Ataíde Lima, Raquel Patrícia; de Carvalho Pereira, Danielle; Cristhine Pordeus Luna, Rafaella; Rodrigues Gonçalves, Maria da Conceição; Teixeira de Lima, Roberto; Batista Filho, Malaquias; Gouveia Filizola, Rosália; de Moraes, Ronei Marcos; Rios Asciutti, Luiza Sonia; de Carvalho Costa, Maria José

    2015-01-01

    Objective: In Brazil, demographic, socioeconomic and epidemiological changes over time have led to a transition in nutritional standards, resulting in a gradual reduction of malnutrition and an increased prevalence of overweight and obese individuals, similar to the situation in developed countries in previous decades. This study assessed the body mass index (BMI) and the prevalence of an overweight status and obesity, adjusted for various factors, in a population in northeastern Brazil including all age groups. Methods: This is a cross-sectional population-based epidemiological study using single sampling procedure composed of levels. Given the heterogeneity of the variable “income” and the relationship between income, prevalence of diseases and nutrition, a stratified sampling on blocks in the first level was used. In this, city districts were classified by income into 10 strata, according to information obtained from IBGE. A systematic sampling was applied on randomly selected blocks in order to choose the residences that would be part of the sample (second level), including 1165 participants from all age groups. Results and Discussion: The prevalence of an overweight status or obesity was adjusted for demographic, socioeconomic and lifestyle variables. When the Chi-square test was applied, a relationship was observed between the prevalence of an overweight status or obesity and the age group, gender, educational level and income of the participants. Regarding lifestyle parameters, only smoking was associated with the prevalence of an overweight status or obesity, in both adults and in the total sample. The results for the following groups were significant (p < 0.05): the age group from 20 to 59 years, when the individual presented an educational level greater than or equal to high school; and the age group ≥ 60 years, when the individual was female. It is noteworthy that educational level and being female were significant in adjusting for the total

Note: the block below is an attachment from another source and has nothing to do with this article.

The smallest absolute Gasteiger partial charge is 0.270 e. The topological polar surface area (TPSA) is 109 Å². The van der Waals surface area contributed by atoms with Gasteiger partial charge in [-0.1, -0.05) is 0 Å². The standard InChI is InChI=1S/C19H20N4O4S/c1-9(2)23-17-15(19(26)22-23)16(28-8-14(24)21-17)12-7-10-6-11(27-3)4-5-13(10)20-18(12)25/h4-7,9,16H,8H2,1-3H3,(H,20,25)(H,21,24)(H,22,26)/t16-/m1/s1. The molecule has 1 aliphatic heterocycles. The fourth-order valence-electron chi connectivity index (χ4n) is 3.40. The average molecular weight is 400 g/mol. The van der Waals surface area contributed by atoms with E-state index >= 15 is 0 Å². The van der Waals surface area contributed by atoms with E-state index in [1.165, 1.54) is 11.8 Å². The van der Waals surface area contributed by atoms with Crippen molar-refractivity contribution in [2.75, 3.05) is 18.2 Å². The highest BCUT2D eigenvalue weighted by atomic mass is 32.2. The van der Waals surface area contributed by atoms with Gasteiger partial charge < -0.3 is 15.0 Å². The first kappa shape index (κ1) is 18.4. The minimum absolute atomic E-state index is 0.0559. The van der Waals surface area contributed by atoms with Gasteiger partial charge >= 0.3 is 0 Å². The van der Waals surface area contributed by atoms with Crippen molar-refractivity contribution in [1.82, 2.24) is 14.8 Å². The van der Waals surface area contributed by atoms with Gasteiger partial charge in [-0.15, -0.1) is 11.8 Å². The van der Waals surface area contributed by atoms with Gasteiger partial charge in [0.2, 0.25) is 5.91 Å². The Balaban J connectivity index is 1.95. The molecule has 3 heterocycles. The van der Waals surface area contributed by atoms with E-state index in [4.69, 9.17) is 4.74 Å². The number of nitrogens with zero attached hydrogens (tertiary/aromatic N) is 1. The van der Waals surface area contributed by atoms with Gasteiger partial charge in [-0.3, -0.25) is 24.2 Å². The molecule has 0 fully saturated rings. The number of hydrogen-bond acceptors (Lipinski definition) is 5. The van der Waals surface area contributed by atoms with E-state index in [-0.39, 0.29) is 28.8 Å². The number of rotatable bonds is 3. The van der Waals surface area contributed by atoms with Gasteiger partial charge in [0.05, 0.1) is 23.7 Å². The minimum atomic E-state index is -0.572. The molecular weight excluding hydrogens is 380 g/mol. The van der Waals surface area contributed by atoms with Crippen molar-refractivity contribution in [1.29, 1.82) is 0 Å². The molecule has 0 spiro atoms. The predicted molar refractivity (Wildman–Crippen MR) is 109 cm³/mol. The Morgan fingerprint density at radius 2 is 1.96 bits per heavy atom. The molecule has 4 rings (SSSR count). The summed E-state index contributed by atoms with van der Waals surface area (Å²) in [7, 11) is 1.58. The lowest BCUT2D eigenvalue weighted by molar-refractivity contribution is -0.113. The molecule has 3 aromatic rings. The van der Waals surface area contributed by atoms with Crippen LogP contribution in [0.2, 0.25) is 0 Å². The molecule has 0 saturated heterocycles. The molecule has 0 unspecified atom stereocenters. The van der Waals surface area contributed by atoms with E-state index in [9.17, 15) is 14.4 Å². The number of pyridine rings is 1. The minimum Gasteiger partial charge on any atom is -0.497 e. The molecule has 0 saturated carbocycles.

8. BMI, Overweight Status and Obesity Adjusted by Various Factors in All Age Groups in the Population of a City in Northeastern Brazil

    Directory of Open Access Journals (Sweden)

    Raquel Patrícia Ataíde Lima

    2015-04-01

    Full Text Available Objective: In Brazil, demographic, socioeconomic and epidemiological changes over time have led to a transition in nutritional standards, resulting in a gradual reduction of malnutrition and an increased prevalence of overweight and obese individuals, similar to the situation in developed countries in previous decades. This study assessed the body mass index (BMI and the prevalence of an overweight status and obesity, adjusted for various factors, in a population in northeastern Brazil including all age groups. Methods: This is a cross-sectional population-based epidemiological study using single sampling procedure composed of levels. Given the heterogeneity of the variable “income” and the relationship between income, prevalence of diseases and nutrition, a stratified sampling on blocks in the first level was used. In this, city districts were classified by income into 10 strata, according to information obtained from IBGE. A systematic sampling was applied on randomly selected blocks in order to choose the residences that would be part of the sample (second level, including 1165 participants from all age groups. Results and Discussion: The prevalence of an overweight status or obesity was adjusted for demographic, socioeconomic and lifestyle variables. When the Chi-square test was applied, a relationship was observed between the prevalence of an overweight status or obesity and the age group, gender, educational level and income of the participants. Regarding lifestyle parameters, only smoking was associated with the prevalence of an overweight status or obesity, in both adults and in the total sample. The results for the following groups were significant (p < 0.05: the age group from 20 to 59 years, when the individual presented an educational level greater than or equal to high school; and the age group ≥ 60 years, when the individual was female. It is noteworthy that educational level and being female were significant in adjusting for